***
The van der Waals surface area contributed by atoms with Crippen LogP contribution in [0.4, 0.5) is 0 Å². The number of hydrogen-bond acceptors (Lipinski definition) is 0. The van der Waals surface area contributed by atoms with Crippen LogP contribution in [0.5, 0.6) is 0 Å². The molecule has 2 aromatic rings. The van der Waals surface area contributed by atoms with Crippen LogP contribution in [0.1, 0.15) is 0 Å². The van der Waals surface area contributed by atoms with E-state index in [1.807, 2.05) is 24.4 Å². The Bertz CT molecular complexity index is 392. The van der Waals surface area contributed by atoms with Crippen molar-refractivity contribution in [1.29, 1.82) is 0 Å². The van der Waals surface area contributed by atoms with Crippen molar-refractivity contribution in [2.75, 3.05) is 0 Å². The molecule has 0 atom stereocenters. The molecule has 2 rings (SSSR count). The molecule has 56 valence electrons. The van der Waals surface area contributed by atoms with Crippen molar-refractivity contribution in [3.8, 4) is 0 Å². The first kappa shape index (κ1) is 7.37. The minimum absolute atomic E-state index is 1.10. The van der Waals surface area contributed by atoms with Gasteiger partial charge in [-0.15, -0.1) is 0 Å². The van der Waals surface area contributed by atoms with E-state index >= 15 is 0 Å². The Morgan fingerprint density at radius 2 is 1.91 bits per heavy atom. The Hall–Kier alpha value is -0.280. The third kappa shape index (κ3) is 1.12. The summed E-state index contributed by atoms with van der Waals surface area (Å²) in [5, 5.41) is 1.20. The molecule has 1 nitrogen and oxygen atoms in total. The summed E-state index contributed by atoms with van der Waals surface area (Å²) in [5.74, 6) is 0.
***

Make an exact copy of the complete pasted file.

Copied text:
The van der Waals surface area contributed by atoms with Crippen LogP contribution in [0.4, 0.5) is 0 Å². The number of hydrogen-bond acceptors (Lipinski definition) is 0. The van der Waals surface area contributed by atoms with Crippen LogP contribution in [0.5, 0.6) is 0 Å². The molecule has 2 aromatic rings. The van der Waals surface area contributed by atoms with Crippen LogP contribution in [0.1, 0.15) is 0 Å². The van der Waals surface area contributed by atoms with E-state index in [1.807, 2.05) is 24.4 Å². The Bertz CT molecular complexity index is 392. The van der Waals surface area contributed by atoms with Crippen molar-refractivity contribution in [1.29, 1.82) is 0 Å². The van der Waals surface area contributed by atoms with Crippen molar-refractivity contribution in [2.75, 3.05) is 0 Å². The molecule has 0 atom stereocenters. The molecule has 2 rings (SSSR count). The molecule has 56 valence electrons. The van der Waals surface area contributed by atoms with Crippen molar-refractivity contribution in [3.8, 4) is 0 Å². The first kappa shape index (κ1) is 7.37. The minimum absolute atomic E-state index is 1.10. The van der Waals surface area contributed by atoms with Gasteiger partial charge in [-0.15, -0.1) is 0 Å². The van der Waals surface area contributed by atoms with E-state index >= 15 is 0 Å². The Morgan fingerprint density at radius 2 is 1.91 bits per heavy atom. The Hall–Kier alpha value is -0.280. The third kappa shape index (κ3) is 1.12. The summed E-state index contributed by atoms with van der Waals surface area (Å²) in [5, 5.41) is 1.20. The molecule has 1 nitrogen and oxygen atoms in total. The summed E-state index contributed by atoms with van der Waals surface area (Å²) in [5.74, 6) is 0.